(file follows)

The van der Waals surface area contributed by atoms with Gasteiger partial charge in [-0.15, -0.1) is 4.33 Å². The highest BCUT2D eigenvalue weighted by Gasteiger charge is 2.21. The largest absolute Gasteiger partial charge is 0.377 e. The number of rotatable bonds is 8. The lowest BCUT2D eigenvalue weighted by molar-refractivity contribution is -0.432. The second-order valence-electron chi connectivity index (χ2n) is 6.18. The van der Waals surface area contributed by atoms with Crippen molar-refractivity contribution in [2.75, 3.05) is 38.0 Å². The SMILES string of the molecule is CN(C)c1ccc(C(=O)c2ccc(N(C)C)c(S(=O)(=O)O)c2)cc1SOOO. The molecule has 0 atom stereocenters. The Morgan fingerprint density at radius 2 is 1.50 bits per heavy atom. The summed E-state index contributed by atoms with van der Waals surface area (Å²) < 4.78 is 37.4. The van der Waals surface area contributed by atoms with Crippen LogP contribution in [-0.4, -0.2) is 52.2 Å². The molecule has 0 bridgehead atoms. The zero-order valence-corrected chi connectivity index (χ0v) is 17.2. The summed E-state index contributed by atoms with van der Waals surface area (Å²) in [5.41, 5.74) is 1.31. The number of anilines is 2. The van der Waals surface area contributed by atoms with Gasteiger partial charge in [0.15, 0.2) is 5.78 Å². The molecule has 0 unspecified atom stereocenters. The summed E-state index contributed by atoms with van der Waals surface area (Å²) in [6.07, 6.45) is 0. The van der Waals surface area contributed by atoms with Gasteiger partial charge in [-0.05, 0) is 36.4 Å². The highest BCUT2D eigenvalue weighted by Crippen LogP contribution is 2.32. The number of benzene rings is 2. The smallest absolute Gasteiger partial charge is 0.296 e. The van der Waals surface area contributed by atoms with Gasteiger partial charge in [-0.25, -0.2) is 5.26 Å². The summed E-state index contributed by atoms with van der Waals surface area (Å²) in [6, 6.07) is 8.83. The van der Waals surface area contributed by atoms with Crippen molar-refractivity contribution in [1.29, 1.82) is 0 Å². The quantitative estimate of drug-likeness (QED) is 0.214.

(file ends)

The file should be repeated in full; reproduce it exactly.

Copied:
The van der Waals surface area contributed by atoms with Gasteiger partial charge in [-0.15, -0.1) is 4.33 Å². The highest BCUT2D eigenvalue weighted by Gasteiger charge is 2.21. The largest absolute Gasteiger partial charge is 0.377 e. The number of rotatable bonds is 8. The lowest BCUT2D eigenvalue weighted by molar-refractivity contribution is -0.432. The second-order valence-electron chi connectivity index (χ2n) is 6.18. The van der Waals surface area contributed by atoms with Crippen molar-refractivity contribution in [2.75, 3.05) is 38.0 Å². The SMILES string of the molecule is CN(C)c1ccc(C(=O)c2ccc(N(C)C)c(S(=O)(=O)O)c2)cc1SOOO. The molecule has 0 atom stereocenters. The Morgan fingerprint density at radius 2 is 1.50 bits per heavy atom. The summed E-state index contributed by atoms with van der Waals surface area (Å²) < 4.78 is 37.4. The van der Waals surface area contributed by atoms with Crippen LogP contribution in [-0.4, -0.2) is 52.2 Å². The molecule has 0 bridgehead atoms. The zero-order valence-corrected chi connectivity index (χ0v) is 17.2. The summed E-state index contributed by atoms with van der Waals surface area (Å²) in [5.41, 5.74) is 1.31. The number of anilines is 2. The van der Waals surface area contributed by atoms with Gasteiger partial charge in [0.15, 0.2) is 5.78 Å². The molecule has 0 unspecified atom stereocenters. The summed E-state index contributed by atoms with van der Waals surface area (Å²) in [6.07, 6.45) is 0. The van der Waals surface area contributed by atoms with Gasteiger partial charge in [-0.05, 0) is 36.4 Å². The highest BCUT2D eigenvalue weighted by Crippen LogP contribution is 2.32. The number of benzene rings is 2. The smallest absolute Gasteiger partial charge is 0.296 e. The van der Waals surface area contributed by atoms with Gasteiger partial charge in [-0.25, -0.2) is 5.26 Å². The summed E-state index contributed by atoms with van der Waals surface area (Å²) in [6, 6.07) is 8.83. The van der Waals surface area contributed by atoms with Crippen molar-refractivity contribution in [1.29, 1.82) is 0 Å². The quantitative estimate of drug-likeness (QED) is 0.214.